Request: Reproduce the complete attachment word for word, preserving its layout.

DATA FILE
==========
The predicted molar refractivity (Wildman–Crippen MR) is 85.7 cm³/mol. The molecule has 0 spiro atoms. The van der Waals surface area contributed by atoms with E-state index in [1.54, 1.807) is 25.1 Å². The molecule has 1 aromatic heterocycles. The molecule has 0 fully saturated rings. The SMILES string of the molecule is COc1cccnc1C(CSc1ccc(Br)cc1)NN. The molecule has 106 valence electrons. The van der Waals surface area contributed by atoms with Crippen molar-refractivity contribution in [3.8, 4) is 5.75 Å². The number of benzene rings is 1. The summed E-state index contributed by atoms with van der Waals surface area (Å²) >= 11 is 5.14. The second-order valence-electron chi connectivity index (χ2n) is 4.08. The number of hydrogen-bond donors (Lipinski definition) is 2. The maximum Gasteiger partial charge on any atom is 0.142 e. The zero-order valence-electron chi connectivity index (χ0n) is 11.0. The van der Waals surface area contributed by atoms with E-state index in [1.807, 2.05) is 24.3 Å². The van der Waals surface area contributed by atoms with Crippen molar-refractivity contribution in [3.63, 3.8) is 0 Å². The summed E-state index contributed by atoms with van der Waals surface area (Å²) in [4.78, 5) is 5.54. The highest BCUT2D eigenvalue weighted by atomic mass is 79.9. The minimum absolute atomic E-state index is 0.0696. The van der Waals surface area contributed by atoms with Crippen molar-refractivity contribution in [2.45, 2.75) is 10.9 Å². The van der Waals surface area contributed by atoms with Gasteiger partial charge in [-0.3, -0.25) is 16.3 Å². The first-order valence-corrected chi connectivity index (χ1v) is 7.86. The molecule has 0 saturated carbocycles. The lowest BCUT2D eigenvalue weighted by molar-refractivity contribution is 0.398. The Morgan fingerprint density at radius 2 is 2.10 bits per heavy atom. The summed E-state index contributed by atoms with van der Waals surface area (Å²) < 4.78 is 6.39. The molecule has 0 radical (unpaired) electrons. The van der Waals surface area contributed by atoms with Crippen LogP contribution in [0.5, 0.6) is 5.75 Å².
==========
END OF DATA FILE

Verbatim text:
The predicted molar refractivity (Wildman–Crippen MR) is 85.7 cm³/mol. The molecule has 0 spiro atoms. The van der Waals surface area contributed by atoms with E-state index in [1.54, 1.807) is 25.1 Å². The molecule has 1 aromatic heterocycles. The molecule has 0 fully saturated rings. The SMILES string of the molecule is COc1cccnc1C(CSc1ccc(Br)cc1)NN. The molecule has 106 valence electrons. The van der Waals surface area contributed by atoms with Crippen molar-refractivity contribution in [3.8, 4) is 5.75 Å². The number of benzene rings is 1. The summed E-state index contributed by atoms with van der Waals surface area (Å²) >= 11 is 5.14. The second-order valence-electron chi connectivity index (χ2n) is 4.08. The number of hydrogen-bond donors (Lipinski definition) is 2. The maximum Gasteiger partial charge on any atom is 0.142 e. The zero-order valence-electron chi connectivity index (χ0n) is 11.0. The van der Waals surface area contributed by atoms with E-state index in [1.807, 2.05) is 24.3 Å². The van der Waals surface area contributed by atoms with Crippen molar-refractivity contribution in [3.63, 3.8) is 0 Å². The summed E-state index contributed by atoms with van der Waals surface area (Å²) in [4.78, 5) is 5.54. The highest BCUT2D eigenvalue weighted by atomic mass is 79.9. The minimum absolute atomic E-state index is 0.0696. The van der Waals surface area contributed by atoms with Crippen molar-refractivity contribution in [2.45, 2.75) is 10.9 Å². The van der Waals surface area contributed by atoms with Gasteiger partial charge in [-0.3, -0.25) is 16.3 Å². The first-order valence-corrected chi connectivity index (χ1v) is 7.86. The molecule has 0 saturated carbocycles. The lowest BCUT2D eigenvalue weighted by molar-refractivity contribution is 0.398. The Morgan fingerprint density at radius 2 is 2.10 bits per heavy atom. The summed E-state index contributed by atoms with van der Waals surface area (Å²) < 4.78 is 6.39. The molecule has 0 radical (unpaired) electrons. The van der Waals surface area contributed by atoms with Crippen LogP contribution in [0.5, 0.6) is 5.75 Å².